The President’s Gardens by Muhsin Al-Ramli

The Blurb On The Back:

On the third day of Ramadan, the village wakes to find the severed heads of nine of its sons stacked in banana crates by the bus stop.

One of them belonged to one of the most wanted men in Iraq, known to his friends as Ibrahim the Fated.

How did this good and humble man earn the enmity of so many?  What did he do to deserve such a death?

The answer lies in his lifelong friendship with Abdullah Kafka and Tariq the Befuddled, who each have their own remarkable stories to tell.

It lies on the scarred, irradiated battlefields of the Gulf War and in the ashes of a revolution strangled in its cradle.

It lies in the steadfast love of his wife and the festering scorn of his daughter.

And, above all, it lies behind the locked gates of The President’s Gardens, buried alongside the countless victims of a pitiless reign of terror. 

The Review (Cut For Spoilers):

On the second day of Ramadan in 2006, in a small village in Iraq the herdsman Isma’il finds nine banana crates.  In each banana crate is the severed head of a man from the village, including that of Ibrahim the Fated, and each head shows signs that its owner was tortured.

Ibrahim’s death causes particular sorrow in the village for all who lived there knew of his deep and lasting friendship with Abdullah Kafka (who started life as an abandoned baby found left next to a crevice that doubled as a toilet and spent years as a prisoner of war in Iran) and Tariq the Befuddled (the son of a local sheikh who has taken over his father’s role as spiritual leader and fixer).  And it’s in the formation and life of this friendship that can the roots of Ibrahim’s murder can be found …

First published in 2013 and long listed for the I.P.A.F (the Arabic Booker) Muhsin Al-Ramli’s literary novel (translated from Arabic by Luke Leafgren) is a dreamy, sorrowful lament on Iraq’s tragic history as seen through the prism of male friendship as it’s battered by the demands of village tradition, war and male rivalry but there’s a lack of strong female characters and the abrupt ending was too open-ended for my taste.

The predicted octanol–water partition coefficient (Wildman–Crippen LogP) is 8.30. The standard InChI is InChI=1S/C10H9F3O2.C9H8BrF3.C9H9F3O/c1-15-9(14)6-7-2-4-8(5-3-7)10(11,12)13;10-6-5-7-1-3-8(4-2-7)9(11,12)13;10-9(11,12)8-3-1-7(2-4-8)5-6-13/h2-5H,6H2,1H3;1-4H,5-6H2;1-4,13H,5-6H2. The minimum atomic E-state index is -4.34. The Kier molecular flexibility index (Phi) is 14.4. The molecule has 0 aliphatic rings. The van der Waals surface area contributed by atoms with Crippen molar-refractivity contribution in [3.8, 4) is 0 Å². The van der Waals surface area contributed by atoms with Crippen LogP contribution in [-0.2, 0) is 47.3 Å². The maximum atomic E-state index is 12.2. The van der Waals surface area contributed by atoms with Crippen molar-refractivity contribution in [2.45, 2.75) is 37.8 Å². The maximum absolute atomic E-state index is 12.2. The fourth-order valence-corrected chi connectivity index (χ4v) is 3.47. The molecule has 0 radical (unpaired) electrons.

Front and centre to this novel is the friendship between Ibrahim, Abdullah and Tariq but while there are strong individual scenes and the actions of one friend impacts on the lives of the other two, I wasn’t quite convinced of the power of their friendship because the long gaps within it (albeit forced) meant that it came across as a plot contrivance at times.  Of the men themselves, Ibrahim and Abdullah have more time spent on their stories than Tariq, which means that they come across as more fully formed and certainly Abdullah’s story is very moving – particularly the revelation of his parentage.  Of the limited cast of female characters, Ibrahim’s daughter Qisma is the most interesting – I enjoyed her complicated relationship with her father and how that ties in with attitudes towards the Iraq regime (although I didn’t quite believe a revelation involving her and the President).  The story unravels in a dreamy, lyrical way that I enjoyed but the ending is abrupt and open-ended, which made me feel quite cheated.

Ultimately although this book didn’t quite do it for me, I enjoyed it enough to look out for translations of Al-Ramil’s other work.

Thanks to the Amazon Vine Programme for the review copy of this book.

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